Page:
5 things people that cruise a lot would tell first time cruisers if they could
Have you ever thought you wish you knew then what you know now? This applies to going on a cruise as well, and experience teaches many lessons.
After you take a few cruises, you will start picking up on trends and nuances that as a first time cruiser you simply were not aware of.
Many of these lessons are generalizations, but they tend to be the opposite of what many who are new to cruises think about when they plan a vacation.
In the spirit of helping everyone have a better cruise, I wanted to share some of the major things I have noticed repeat cruisers do only after they cruise a lot.
Here are the top five things a veteran cruiser would tell someone new to cruising about the reality of going on a cruise.
You will be less picky in choosing a cruise to book
When you first start cruising, picking which ship and itinerary to sail on resembles the NFL draft in the complexity of weighing choices, but that process simplifies after you start sailing a lot.
People that cruise a lot look for pretty much any excuse to go back out to sea, so the decision on which ship or itinerary becomes less critical than it seemed early on.
Quite often, repeat cruisers need very little impetus to book something because their love of cruising compels them to book whatever is reasonable. After all, a day on a cruise ship is better than any day on land.
Crew members are super important
When you first start cruising, it is easy to notice how helpful crew members are, but the more you cruise, the easier it is to notice the superstar crew members.
Because people that cruise a lot meet many different crew members, when they meet a waiter, concierge, hotel director or entertainer that truly stands out from the rest, they will recognize the crew's talents and often seek out that crew member.
Ask a veteran cruiser who their favorite crew members are, and many can rattle off a list of memorable cruise line employees they have had the pleasure of cruising with over the years.
Some cruisers even go as far as to book a specific ship based on which concierge, host, or staff are working on a particular vessel.
You won't worry about getting seasick
First time cruisers are usually very concerned about if they will get sea sick on a cruise, because they are not sure what to expect on a cruise ship. But the more you cruise, the less of a concern getting sea sick becomes.
It is kind of like when you go ice skating for the first time. Your first time on the ice, your primary fear is if you will fall, and it dominates your thoughts. But as you practice and get better, you know you might fall, but it is not really a major concern anymore.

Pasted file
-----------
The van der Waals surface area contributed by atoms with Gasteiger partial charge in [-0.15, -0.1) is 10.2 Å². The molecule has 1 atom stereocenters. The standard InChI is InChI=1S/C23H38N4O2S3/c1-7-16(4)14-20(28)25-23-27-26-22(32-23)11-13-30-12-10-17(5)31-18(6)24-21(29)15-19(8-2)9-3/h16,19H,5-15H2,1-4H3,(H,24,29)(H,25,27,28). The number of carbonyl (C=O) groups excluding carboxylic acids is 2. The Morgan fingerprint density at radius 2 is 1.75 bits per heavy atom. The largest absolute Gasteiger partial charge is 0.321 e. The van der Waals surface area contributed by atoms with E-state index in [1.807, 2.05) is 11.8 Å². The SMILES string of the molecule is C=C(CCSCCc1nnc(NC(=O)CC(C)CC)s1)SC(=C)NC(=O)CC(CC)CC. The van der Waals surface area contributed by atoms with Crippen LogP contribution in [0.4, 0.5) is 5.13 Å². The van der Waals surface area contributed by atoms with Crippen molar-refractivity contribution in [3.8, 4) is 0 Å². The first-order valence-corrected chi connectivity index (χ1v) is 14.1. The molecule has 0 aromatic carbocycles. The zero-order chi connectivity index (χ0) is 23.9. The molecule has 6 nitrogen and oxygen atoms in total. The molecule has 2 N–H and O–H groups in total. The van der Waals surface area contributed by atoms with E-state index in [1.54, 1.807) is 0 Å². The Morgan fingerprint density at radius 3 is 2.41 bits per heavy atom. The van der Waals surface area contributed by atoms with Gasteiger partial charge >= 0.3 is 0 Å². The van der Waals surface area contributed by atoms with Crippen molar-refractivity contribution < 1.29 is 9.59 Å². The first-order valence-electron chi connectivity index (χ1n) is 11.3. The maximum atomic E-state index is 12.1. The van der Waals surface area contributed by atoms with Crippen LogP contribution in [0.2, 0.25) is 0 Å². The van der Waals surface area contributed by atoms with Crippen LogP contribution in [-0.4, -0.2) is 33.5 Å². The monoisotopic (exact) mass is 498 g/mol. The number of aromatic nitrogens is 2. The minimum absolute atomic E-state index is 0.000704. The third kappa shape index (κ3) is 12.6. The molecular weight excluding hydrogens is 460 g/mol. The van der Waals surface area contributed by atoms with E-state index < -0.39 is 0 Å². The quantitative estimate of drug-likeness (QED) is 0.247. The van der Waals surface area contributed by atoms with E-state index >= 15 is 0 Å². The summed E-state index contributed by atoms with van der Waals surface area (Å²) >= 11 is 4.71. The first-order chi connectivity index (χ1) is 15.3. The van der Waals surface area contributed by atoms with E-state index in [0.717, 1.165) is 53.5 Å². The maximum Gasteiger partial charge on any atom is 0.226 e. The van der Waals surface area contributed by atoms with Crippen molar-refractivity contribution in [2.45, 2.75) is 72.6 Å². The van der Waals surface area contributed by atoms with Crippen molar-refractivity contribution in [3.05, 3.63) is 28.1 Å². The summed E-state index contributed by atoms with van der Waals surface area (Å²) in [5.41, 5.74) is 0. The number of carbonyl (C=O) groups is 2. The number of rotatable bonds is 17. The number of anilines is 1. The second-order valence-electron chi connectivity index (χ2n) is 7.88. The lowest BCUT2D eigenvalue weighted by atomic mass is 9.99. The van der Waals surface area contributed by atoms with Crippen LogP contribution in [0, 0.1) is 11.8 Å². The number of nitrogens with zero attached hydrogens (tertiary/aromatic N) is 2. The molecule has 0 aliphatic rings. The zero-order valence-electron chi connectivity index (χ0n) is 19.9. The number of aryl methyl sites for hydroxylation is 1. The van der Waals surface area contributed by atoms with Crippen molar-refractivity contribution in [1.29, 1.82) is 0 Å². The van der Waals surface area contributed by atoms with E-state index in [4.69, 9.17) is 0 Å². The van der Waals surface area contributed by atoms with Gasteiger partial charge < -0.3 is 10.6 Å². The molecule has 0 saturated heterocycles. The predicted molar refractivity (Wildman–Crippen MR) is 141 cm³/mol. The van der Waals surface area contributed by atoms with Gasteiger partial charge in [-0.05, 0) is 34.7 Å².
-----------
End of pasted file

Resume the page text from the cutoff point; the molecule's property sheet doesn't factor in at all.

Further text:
The same is true about getting sea sick. Sure, you might get sea sick on a cruise, but repeat cruisers know the symptoms are easily treatable, and as a result, does not matter as much.
Read more: How To Avoid Getting Sick on a Cruise
Cruise prices are a game
How do you get the best price for a cruise? First time cruisers probably approach booking a cruise like other forms of travel, but repeat cruisers know there is an ebb and flow to prices, and have all sorts of strategies for locking in the lowest price.
The key is to book early, vigilantly check prices up until final payment date, and rebook if there is a lower price.
In addition, you shouldn't be afraid to walk away from a sailing if the pricing simply does not make sense. Sometimes an itinerary or sailing looks really good, but the price just does not match what is practical, and repeat cruisers will know it is best to wait it out. Perhaps the price will drop later, or it may not. But there are plenty of other fun sailings to consider.
Special sailings are big events for cruise fans
There are certain types of cruises where you fill find lots of repeat cruisers love to go on.
Transatlantics, inaugural sailings and repositioning cruises are just some of these sailings. In short, veteran cruisers look at these sort of cruises as badges of honor. These are cruises that different from the rest, and have a certain je ne sais quoi about them that make them desirable to book.
In addition, these cruises tend to be reunions of sorts, where a lot of repeat cruisers that know each other will book it so they can see friends from past sailings.